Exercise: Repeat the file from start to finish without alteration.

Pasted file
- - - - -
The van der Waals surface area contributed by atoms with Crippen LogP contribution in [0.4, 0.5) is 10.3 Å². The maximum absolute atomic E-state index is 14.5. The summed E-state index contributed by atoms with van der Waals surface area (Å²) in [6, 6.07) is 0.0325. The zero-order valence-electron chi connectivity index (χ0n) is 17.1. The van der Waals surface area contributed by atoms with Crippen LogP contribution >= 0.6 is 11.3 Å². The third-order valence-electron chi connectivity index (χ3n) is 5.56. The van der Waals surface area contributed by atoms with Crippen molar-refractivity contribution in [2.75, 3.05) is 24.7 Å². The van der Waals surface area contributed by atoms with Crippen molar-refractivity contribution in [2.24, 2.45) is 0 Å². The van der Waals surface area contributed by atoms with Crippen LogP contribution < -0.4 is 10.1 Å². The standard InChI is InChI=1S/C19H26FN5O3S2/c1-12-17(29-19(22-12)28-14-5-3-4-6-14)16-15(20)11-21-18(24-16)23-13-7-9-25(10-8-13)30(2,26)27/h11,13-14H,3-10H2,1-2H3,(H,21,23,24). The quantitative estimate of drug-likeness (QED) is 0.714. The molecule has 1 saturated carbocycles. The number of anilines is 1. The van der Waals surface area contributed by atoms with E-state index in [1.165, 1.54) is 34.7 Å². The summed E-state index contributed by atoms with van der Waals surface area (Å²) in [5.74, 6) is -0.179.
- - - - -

The van der Waals surface area contributed by atoms with Crippen LogP contribution in [0.4, 0.5) is 10.3 Å². The maximum absolute atomic E-state index is 14.5. The summed E-state index contributed by atoms with van der Waals surface area (Å²) in [6, 6.07) is 0.0325. The zero-order valence-electron chi connectivity index (χ0n) is 17.1. The van der Waals surface area contributed by atoms with Crippen LogP contribution >= 0.6 is 11.3 Å². The third-order valence-electron chi connectivity index (χ3n) is 5.56. The van der Waals surface area contributed by atoms with Crippen molar-refractivity contribution in [2.75, 3.05) is 24.7 Å². The van der Waals surface area contributed by atoms with Crippen molar-refractivity contribution in [2.24, 2.45) is 0 Å². The van der Waals surface area contributed by atoms with Crippen LogP contribution < -0.4 is 10.1 Å². The standard InChI is InChI=1S/C19H26FN5O3S2/c1-12-17(29-19(22-12)28-14-5-3-4-6-14)16-15(20)11-21-18(24-16)23-13-7-9-25(10-8-13)30(2,26)27/h11,13-14H,3-10H2,1-2H3,(H,21,23,24). The quantitative estimate of drug-likeness (QED) is 0.714. The molecule has 1 saturated carbocycles. The number of anilines is 1. The van der Waals surface area contributed by atoms with E-state index in [1.165, 1.54) is 34.7 Å². The summed E-state index contributed by atoms with van der Waals surface area (Å²) in [5.74, 6) is -0.179.